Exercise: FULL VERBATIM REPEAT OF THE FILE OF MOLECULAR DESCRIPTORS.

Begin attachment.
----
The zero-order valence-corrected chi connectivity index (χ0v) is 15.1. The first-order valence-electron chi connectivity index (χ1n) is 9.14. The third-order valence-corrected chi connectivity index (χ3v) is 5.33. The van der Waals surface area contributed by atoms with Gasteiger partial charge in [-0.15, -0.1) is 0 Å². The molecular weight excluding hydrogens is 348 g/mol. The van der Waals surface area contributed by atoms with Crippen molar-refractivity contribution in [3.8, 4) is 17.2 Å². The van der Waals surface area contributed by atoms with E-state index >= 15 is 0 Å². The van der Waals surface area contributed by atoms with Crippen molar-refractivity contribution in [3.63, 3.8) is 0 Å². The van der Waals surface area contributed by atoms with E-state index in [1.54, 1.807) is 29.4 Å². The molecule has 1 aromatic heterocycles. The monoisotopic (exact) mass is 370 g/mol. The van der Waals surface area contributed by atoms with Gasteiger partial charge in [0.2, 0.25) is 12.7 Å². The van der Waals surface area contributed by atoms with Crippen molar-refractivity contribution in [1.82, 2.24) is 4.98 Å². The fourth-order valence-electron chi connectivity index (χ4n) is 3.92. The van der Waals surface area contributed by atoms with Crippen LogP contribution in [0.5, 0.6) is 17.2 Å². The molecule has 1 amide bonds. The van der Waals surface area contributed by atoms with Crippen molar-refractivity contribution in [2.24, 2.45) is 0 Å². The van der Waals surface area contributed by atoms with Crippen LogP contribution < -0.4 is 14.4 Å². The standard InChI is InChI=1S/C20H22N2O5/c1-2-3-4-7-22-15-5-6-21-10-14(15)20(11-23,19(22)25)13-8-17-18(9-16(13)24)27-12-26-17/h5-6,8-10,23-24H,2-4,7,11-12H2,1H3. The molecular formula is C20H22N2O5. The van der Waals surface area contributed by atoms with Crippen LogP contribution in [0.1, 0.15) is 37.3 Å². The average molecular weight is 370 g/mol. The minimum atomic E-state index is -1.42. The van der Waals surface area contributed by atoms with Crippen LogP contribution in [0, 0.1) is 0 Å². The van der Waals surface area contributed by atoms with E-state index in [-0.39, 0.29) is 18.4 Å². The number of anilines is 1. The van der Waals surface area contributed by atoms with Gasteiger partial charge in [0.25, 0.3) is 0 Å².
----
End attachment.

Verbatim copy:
The zero-order valence-corrected chi connectivity index (χ0v) is 15.1. The first-order valence-electron chi connectivity index (χ1n) is 9.14. The third-order valence-corrected chi connectivity index (χ3v) is 5.33. The van der Waals surface area contributed by atoms with Gasteiger partial charge in [-0.15, -0.1) is 0 Å². The molecular weight excluding hydrogens is 348 g/mol. The van der Waals surface area contributed by atoms with Crippen molar-refractivity contribution in [3.8, 4) is 17.2 Å². The van der Waals surface area contributed by atoms with E-state index >= 15 is 0 Å². The van der Waals surface area contributed by atoms with Crippen molar-refractivity contribution in [3.63, 3.8) is 0 Å². The van der Waals surface area contributed by atoms with E-state index in [1.54, 1.807) is 29.4 Å². The molecule has 1 aromatic heterocycles. The monoisotopic (exact) mass is 370 g/mol. The van der Waals surface area contributed by atoms with Gasteiger partial charge in [0.2, 0.25) is 12.7 Å². The van der Waals surface area contributed by atoms with Crippen molar-refractivity contribution in [1.82, 2.24) is 4.98 Å². The fourth-order valence-electron chi connectivity index (χ4n) is 3.92. The van der Waals surface area contributed by atoms with Crippen LogP contribution in [0.5, 0.6) is 17.2 Å². The molecule has 1 amide bonds. The van der Waals surface area contributed by atoms with Crippen molar-refractivity contribution in [2.24, 2.45) is 0 Å². The van der Waals surface area contributed by atoms with Crippen LogP contribution < -0.4 is 14.4 Å². The standard InChI is InChI=1S/C20H22N2O5/c1-2-3-4-7-22-15-5-6-21-10-14(15)20(11-23,19(22)25)13-8-17-18(9-16(13)24)27-12-26-17/h5-6,8-10,23-24H,2-4,7,11-12H2,1H3. The molecular formula is C20H22N2O5. The van der Waals surface area contributed by atoms with Crippen LogP contribution in [0.1, 0.15) is 37.3 Å². The average molecular weight is 370 g/mol. The minimum atomic E-state index is -1.42. The van der Waals surface area contributed by atoms with Crippen LogP contribution in [0, 0.1) is 0 Å². The van der Waals surface area contributed by atoms with E-state index in [-0.39, 0.29) is 18.4 Å². The number of anilines is 1. The van der Waals surface area contributed by atoms with Gasteiger partial charge in [0.25, 0.3) is 0 Å².